(Photo by Niko Tavernise / © Warner Bros. / courtesy Everett Collection)

20 Movies To Watch If You Loved Joker

Joker: The highest-grossing R-rated movie ever at over $1 billion in worldwide box office, and also the most nominated movie at the 2020 Oscars. Not bad for a comic-book flick from the man who gave us three Hangovers. If you’re looking for more movies like Joker, the obvious place to start would be its direct influences: The Robert De Niro and Martin Scorsese psychotic joints, Taxi Driver and The King of Comedy. Throw in ’90s Cape Fear for a full triumvirate.

As you’re undoubtedly aware, Joker was not universally beloved by critics as far as Joaquin Phoenix vigilantism flicks go (though those who loved it, loved it). For that, turn to Lynne Ramsay’s Certified Fresh You Were Never Really Here, where Phoenix plays a fearless hired gun who tracks down missing girls at any cost. And if you like your lawless justice even grubbier, go with the Charles Bronson action classic Death Wish, or the churning slow burn of Sam Peckinpah’s Straw Dogs.

Beyond Scorsese, Joker director Todd Phillips has cited post-Vietnam War ’70s cinema in general as an influence, and that decade had no shortage of man-against-the-system stories. Look upon One Flew Over the Cuckoo’s Nest, Dog Day Afternoon, and Network for proof.

Network also serves (and so does Dog Day honestly) as an indictment of media, a major and pervasive presence in Joker. Nightcrawler, Natural Born Killers, and Christine (not the one about the scary car) are the ones to watch if that’s where your interest in Joker lies.

Or if you’re just interested in seeing psychotic breakdowns, or breakdowns of psychosis, the medium of movies have long been a playground for the disturbed. American Psycho, Entertainment, and One Hour Photo go for the jugular, while The Vanishing, Henry: Portrait of a Serial Killer, and Man Bites Dog truly try to get under your skin with their clinical explorations of madness.

Of course, Joker is still a story torn from the pages of DC Comics and in that vein we recommend checking out Batman Beyond: Return of the Joker. It’s got Mark Hamill reprising his signature villain role, animated at his most intensely violent. (Ah, if only The Killing Joke adaptation were good!)

And as for our suggestion of UHF, “Weird Al” Yankovic’s foray into film spoofery… Imagine a world where Arthur Fleck actually achieved success in his professional ambitions. What would that look like? We think it’d be a little zany, a little weird, a little something like what the clown prince of music offers in his 1989 cult classic.

#20
#20
Adjusted Score: 50246%
Critics Consensus: Natural Born Killers explodes off the screen with style, but its satire is too blunt to offer any fresh insight into celebrity or crime -- pummeling the audience with depravity until the effect becomes deadening.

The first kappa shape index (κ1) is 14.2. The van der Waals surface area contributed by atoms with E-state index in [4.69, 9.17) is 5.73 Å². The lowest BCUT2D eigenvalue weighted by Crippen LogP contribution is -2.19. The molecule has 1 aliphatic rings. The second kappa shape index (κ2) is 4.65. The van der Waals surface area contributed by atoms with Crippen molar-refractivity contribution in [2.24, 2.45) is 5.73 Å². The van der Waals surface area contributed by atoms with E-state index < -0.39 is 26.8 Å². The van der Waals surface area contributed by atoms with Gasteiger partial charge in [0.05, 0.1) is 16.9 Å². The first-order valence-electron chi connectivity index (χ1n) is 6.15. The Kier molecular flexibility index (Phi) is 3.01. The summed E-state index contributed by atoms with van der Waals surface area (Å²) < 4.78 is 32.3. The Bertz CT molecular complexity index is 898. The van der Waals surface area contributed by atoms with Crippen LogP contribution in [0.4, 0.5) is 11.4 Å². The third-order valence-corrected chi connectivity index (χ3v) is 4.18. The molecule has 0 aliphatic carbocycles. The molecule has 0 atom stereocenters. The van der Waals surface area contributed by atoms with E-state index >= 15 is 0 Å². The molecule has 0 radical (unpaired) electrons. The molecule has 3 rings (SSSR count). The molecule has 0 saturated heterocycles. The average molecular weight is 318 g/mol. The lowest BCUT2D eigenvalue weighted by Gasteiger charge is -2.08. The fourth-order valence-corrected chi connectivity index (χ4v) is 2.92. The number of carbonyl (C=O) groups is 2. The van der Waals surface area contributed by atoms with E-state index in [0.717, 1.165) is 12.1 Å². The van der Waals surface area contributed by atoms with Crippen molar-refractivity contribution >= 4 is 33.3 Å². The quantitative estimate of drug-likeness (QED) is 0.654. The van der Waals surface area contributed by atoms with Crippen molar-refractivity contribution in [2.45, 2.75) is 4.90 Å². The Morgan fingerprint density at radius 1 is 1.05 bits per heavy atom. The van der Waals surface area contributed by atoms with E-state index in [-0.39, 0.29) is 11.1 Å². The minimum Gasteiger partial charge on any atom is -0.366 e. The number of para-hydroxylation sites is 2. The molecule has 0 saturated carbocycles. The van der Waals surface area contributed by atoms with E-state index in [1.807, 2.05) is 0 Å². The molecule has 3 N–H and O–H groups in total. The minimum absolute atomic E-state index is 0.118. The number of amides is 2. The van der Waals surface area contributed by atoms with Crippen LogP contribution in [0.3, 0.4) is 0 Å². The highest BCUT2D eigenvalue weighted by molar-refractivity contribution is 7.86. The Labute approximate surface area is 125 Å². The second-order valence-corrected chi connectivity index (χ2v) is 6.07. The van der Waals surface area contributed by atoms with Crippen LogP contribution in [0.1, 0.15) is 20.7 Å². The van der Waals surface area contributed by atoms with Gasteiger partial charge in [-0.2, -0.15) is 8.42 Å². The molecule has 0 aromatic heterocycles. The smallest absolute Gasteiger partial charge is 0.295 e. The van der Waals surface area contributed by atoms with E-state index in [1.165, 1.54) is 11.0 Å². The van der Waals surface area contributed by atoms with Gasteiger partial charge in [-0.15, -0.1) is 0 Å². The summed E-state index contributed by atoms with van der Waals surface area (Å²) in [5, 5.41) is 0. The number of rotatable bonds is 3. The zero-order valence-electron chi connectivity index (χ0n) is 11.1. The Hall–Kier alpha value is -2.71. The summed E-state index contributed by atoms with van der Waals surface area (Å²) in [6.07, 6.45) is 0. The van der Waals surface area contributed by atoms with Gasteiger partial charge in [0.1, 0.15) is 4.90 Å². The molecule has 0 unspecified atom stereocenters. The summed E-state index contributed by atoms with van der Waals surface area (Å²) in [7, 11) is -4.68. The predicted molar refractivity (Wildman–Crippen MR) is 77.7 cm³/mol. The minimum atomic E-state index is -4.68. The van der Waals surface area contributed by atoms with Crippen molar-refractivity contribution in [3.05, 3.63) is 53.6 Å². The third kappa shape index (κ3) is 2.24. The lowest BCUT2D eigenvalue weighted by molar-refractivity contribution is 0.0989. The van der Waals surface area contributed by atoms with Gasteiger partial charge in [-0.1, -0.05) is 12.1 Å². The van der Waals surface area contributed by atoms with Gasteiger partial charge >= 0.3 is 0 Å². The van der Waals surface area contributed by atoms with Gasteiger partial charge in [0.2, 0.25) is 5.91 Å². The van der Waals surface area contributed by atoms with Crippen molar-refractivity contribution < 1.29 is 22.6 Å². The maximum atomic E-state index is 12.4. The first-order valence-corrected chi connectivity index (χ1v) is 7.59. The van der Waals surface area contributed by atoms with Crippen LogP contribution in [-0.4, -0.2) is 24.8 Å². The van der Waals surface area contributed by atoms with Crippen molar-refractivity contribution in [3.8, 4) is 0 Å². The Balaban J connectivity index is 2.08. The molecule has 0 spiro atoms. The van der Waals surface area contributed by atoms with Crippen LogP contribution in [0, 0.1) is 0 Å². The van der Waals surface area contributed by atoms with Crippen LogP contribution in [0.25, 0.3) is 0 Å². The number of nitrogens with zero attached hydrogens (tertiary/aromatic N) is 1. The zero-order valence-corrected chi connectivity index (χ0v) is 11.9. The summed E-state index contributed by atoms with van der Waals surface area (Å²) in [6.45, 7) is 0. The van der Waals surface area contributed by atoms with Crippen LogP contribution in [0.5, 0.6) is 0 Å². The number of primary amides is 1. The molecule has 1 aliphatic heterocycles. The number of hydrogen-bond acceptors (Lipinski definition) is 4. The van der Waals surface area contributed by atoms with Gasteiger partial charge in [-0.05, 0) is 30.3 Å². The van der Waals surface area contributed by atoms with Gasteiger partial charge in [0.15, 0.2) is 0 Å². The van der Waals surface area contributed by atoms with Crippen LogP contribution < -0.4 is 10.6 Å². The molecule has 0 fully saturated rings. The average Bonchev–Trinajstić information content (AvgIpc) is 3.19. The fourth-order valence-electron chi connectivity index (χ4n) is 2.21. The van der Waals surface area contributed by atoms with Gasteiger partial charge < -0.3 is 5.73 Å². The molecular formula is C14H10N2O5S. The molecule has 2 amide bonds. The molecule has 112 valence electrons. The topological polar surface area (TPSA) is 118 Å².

Synopsis: Woody Harrelson and Juliette Lewis are two young, attractive serial killers who become tabloid-TV darlings, thanks to a sensationalistic press... [More]
Directed By: Oliver Stone

#19

UHF (1989)
61%

#19
Adjusted Score: 61230%
Critics Consensus: UHF is bizarre, freewheeling, and spotty, though its anarchic spirit cannot be denied.
Synopsis: After losing yet another job, George (Weird Al Yankovic) wonders if there is any career that can handle his outrageous... [More]
Directed By: Jay Levey

#18

Death Wish (1974)
63%

#18
Adjusted Score: 65499%
Critics Consensus: Death Wish is undeniably exploitation fare -- and also undeniably effective.
Synopsis: Once a mild-mannered liberal, New York City architect Paul Kersey (Charles Bronson) snaps when intruders break into his home, murdering... [More]
Directed By: Michael Winner

#17

American Psycho (2000)
69%

#17
Adjusted Score: 74646%
Critics Consensus: If it falls short of the deadly satire of Bret Easton Ellis's novel, American Psycho still finds its own blend of horror and humor, thanks in part to a fittingly creepy performance by Christian Bale.
Synopsis: In New York City in 1987, a handsome, young urban professional, Patrick Bateman (Christian Bale), lives a second life as... [More]
Directed By: Mary Harron

#16

Man Bites Dog (1992)
74%

#16
Adjusted Score: 73840%
Critics Consensus: No consensus yet.
Synopsis: The activities of rampaging, indiscriminate serial killer Ben (Benoît Poelvoorde) are recorded by a willingly complicit documentary team, who eventually... [More]

#15

Cape Fear (1991)

#15
Adjusted Score: -1%
Critics Consensus: No consensus yet.
Synopsis: When attorney Sam Bowden (Nick Nolte) knowingly withholds evidence that would acquit violent sex offender Max Cady (Robert De Niro)... [More]
Directed By: Martin Scorsese

#14

One Hour Photo (2002)
82%

#14
Adjusted Score: 87620%